It’s so easy to get hung up at this point in the story. A man living three days in the craw of a fish? Sounds about as realistic as Pinocchio making dinner in Monstro’s belly. But the story isn’t about fish—it’s about fishing.

Fishing? Yes. God wanted Jonah to fish for Ninevites, hook them with a divine message, lower the nets of love and compassion. But Jonah wasn’t in the mood to pack his tackle box. In his mind, the Ninevites didn’t deserve good preaching. Weren’t worthy of God’s love. He couldn’t justify wasting his ministerial skills on people who kissed idols, bowed down to materialism and worshiped war. So he ran.

God caught up with Jonah, of course. God’s that way. He will get our attention somehow— whether it’s sending a hungry fish to swallow us up or allowing our pride to devour us until we cry for divine help.

Jonah finally obeyed God and held an evangelistic crusade in Nineveh. The response was the stuff of preachers’ dreams. Jonah 3:5 simply states, “The Ninevites believed God.” Like an arrow, Jonah’s message shot straight into their hearts. Even the king repented, ripping his robes and declaring a fast. He ordered that the people wear sackcloth as a sign of mourning for their sins—and went so far as to directing everyone to put sackcloth on his livestock!

Ever slip a burlap suit on a cow? I’m sure it was a chore.

Now you would think that Jonah would have danced a jig. Talk about your altar calls! A city of 120,000 turning to God! But Jonah was not happy. He resented the fact that God loved Nineveh, “the city of blood,” as another Hebrew prophet called it (Nahum 3:1). These were pagans. Idol worshippers. Militaristic and motley. Why would the Lord bother with them?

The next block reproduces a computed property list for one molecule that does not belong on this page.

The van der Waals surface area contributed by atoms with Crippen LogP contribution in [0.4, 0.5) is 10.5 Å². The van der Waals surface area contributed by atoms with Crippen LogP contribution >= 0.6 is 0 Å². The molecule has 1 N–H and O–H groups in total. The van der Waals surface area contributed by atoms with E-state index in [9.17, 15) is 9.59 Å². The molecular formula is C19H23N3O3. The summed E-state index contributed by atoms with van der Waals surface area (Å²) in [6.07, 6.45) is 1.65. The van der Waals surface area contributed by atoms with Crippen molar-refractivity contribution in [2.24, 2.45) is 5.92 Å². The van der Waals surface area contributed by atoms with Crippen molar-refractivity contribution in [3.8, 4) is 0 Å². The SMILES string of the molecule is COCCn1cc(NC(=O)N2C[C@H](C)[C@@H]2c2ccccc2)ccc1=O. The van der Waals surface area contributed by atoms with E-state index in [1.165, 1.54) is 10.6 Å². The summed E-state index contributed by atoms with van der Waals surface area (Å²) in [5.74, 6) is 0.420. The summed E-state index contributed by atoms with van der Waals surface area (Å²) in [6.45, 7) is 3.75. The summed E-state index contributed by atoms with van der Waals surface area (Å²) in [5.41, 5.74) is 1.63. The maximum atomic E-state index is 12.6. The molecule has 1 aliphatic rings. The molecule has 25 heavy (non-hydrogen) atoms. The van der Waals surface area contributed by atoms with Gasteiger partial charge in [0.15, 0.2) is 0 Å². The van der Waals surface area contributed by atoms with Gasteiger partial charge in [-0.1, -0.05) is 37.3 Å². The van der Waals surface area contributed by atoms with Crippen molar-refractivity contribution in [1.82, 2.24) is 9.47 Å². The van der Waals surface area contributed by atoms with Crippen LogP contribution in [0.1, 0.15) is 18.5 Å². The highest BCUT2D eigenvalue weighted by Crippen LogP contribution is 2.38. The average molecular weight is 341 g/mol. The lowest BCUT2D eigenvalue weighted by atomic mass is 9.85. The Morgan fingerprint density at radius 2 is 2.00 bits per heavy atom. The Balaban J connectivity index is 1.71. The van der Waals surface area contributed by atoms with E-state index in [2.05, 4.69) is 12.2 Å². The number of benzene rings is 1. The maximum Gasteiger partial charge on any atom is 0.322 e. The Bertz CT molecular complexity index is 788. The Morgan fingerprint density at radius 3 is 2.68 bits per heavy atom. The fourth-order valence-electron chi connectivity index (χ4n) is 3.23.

After his preaching crusade, Jonah pouted outside the city and debated God. The little book of Jonah ends with a penetrating question from God’s lips, “Should I not be concerned about that great city?”

God is utterly consistent. His purposes do not change. The New Testament declares that God wants all people to be saved and come to knowledge of the truth (I Timothy 2:4).

All people?

Teenagers with nose rings and neon-pink hair?

Bikers with tattoos slathered all over their bodies?

That little terror who comes to church with a foul mouth?

The eccentric old man on the hill?

Transients and ne’er do wells?

People of other religions, tribes and tongues?

Should we be reaching out to them? And what if they actually start attending?